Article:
If what you want is to succeed in following through a specific philosophy of "clarity and purity", then eyeballs falling off is part of it. I know you know this, but hopefully I can provide some reassurance!
Ryan Fleury,
Thanks for the comment, Abner!

I've actually seen the video you linked in which Collier explains harmony to differently experienced individuals (though I wasn't too familiar with Collier himself). That's extremely interesting stuff, though, and I'll have to check it out.

You're right, though; maybe it's a good idea to investigate harmony as opposed to melody (or maybe my exploration in harmony will lead to progress in melody as well).

Thanks for the reassurance, though; it seems that I have something new to think about (and research) which seems to be what I needed. :)
Abner Coimbre,
Water is taught by thirst!
Oliver Marsh, Edited by Oliver Marsh on
Hi Ryan,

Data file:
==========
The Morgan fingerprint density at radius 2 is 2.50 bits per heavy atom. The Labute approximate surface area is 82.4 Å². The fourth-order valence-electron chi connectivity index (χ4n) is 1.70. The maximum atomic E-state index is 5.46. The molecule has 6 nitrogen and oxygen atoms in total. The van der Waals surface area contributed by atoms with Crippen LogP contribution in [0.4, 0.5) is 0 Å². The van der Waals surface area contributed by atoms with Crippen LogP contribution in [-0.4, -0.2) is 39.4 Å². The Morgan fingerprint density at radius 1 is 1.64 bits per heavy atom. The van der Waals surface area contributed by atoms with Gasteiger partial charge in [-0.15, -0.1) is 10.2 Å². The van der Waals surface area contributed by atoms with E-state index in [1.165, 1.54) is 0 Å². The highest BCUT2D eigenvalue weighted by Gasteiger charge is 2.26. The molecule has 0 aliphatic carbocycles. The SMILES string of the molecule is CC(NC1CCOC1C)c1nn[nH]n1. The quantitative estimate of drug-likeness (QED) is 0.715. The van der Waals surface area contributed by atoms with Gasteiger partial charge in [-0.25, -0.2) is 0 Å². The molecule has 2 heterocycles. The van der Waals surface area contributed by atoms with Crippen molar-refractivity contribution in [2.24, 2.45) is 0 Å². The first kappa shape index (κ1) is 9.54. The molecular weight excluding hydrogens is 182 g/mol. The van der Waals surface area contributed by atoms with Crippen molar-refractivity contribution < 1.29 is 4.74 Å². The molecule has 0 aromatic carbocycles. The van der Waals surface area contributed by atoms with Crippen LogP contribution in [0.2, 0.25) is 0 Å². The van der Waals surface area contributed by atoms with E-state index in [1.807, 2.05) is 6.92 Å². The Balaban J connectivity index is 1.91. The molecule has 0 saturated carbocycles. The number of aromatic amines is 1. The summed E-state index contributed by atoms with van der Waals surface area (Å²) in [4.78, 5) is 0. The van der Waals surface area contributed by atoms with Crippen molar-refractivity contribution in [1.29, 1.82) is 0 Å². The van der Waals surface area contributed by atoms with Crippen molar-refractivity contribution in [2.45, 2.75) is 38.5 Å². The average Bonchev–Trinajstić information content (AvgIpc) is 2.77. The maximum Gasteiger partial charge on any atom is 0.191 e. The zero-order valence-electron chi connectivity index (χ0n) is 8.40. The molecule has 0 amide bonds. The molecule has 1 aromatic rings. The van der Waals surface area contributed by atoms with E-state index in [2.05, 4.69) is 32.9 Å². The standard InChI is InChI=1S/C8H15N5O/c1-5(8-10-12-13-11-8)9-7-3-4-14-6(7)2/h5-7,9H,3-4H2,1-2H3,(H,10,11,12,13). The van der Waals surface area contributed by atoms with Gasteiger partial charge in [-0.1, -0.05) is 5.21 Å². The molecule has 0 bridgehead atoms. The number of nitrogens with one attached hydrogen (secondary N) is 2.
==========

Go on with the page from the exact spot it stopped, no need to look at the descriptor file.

I have trouble with this too. Even though I really like and (I think) I understand the Forward Design approach, I have trouble making interesting things with it. One thing that comes to mind with music is that it itself is such a great example of a system and musicians design within this system, that you want your game system to exist seperate and interesting in it's own way. I think maths is another example. It's such a great system, that making a game that embodies this system would be really cool, but runs the risk of making the game _about_ the system, instead of existing as a seperate system, with it's own consequences etc. I think 'serious' games are like this; it just becomes more exciting to actually investigate the original system i.e. maths or music etc. than play a game about the system.